Title: Flexural and Shear Performance of Concrete Beams Strengthened with Fiber Reinforced Polymer Laminates
Author(s): D. I. Kachlakev and W. A. Barnes
Publication: Symposium Paper
Appears on pages(s): 959-972
Keywords: beams; external strengthening; failure modes; fiber reinforced polymers; flexural strength; repair; shear strength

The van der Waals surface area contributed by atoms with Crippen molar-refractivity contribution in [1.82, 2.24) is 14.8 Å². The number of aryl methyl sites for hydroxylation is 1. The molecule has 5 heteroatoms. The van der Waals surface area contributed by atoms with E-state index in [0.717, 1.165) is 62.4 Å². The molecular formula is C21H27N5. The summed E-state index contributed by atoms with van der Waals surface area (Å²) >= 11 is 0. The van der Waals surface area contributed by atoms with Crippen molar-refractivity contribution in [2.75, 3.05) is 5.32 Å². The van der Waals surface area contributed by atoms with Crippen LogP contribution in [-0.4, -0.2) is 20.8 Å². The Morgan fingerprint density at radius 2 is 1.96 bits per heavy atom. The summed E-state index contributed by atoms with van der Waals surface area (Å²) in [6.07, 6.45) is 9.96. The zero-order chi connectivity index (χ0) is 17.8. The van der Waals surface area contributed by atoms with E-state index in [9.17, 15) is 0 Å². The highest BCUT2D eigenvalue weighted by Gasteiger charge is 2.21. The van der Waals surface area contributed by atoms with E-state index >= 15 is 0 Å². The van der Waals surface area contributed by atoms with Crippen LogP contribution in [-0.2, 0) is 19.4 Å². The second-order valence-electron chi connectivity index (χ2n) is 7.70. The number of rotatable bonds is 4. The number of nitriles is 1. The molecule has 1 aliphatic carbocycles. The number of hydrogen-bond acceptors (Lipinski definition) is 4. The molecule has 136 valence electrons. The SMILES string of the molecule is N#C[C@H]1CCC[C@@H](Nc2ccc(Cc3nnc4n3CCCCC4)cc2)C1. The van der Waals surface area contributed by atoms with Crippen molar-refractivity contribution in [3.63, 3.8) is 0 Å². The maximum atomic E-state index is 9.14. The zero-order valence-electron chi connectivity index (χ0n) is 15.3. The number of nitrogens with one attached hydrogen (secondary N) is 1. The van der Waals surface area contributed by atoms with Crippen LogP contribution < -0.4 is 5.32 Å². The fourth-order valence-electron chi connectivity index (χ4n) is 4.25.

Fiber Reinforced Polymer (FRP) composites are a very promising alternative to the use of traditional materials and methods in the repair and strengthening of under-designed or deteriorating structures. While most results indicate that strengthening with FRP is very effective, the wide variety of testing techniques used among researchers makes it very difficult to compare results. Objectives of this research were to gain a broader understanding of FRP’s effects on the failure modes and performance of reinforced concrete beams, to investigate a variety of strengthening schemes, and to validate current design methods used for shear and flexural strengthening of reinforced concrete members. This was achieved by comparing a variety of FRP systems under similar conditions. The seventy-one specimens tested exhibited a variety of failure modes depending on the strengthening scheme, thickness of the laminates, and material (carbon or glass fibers). The beam failure modes showed strong dependency on the FRP thickness. As the thickness of the composite laminate increased, debonding or concrete shear failure dominated. The effectiveness of FRP reinforcement was studied as a function of FRP rigidity and the effective strains developed in the fibers.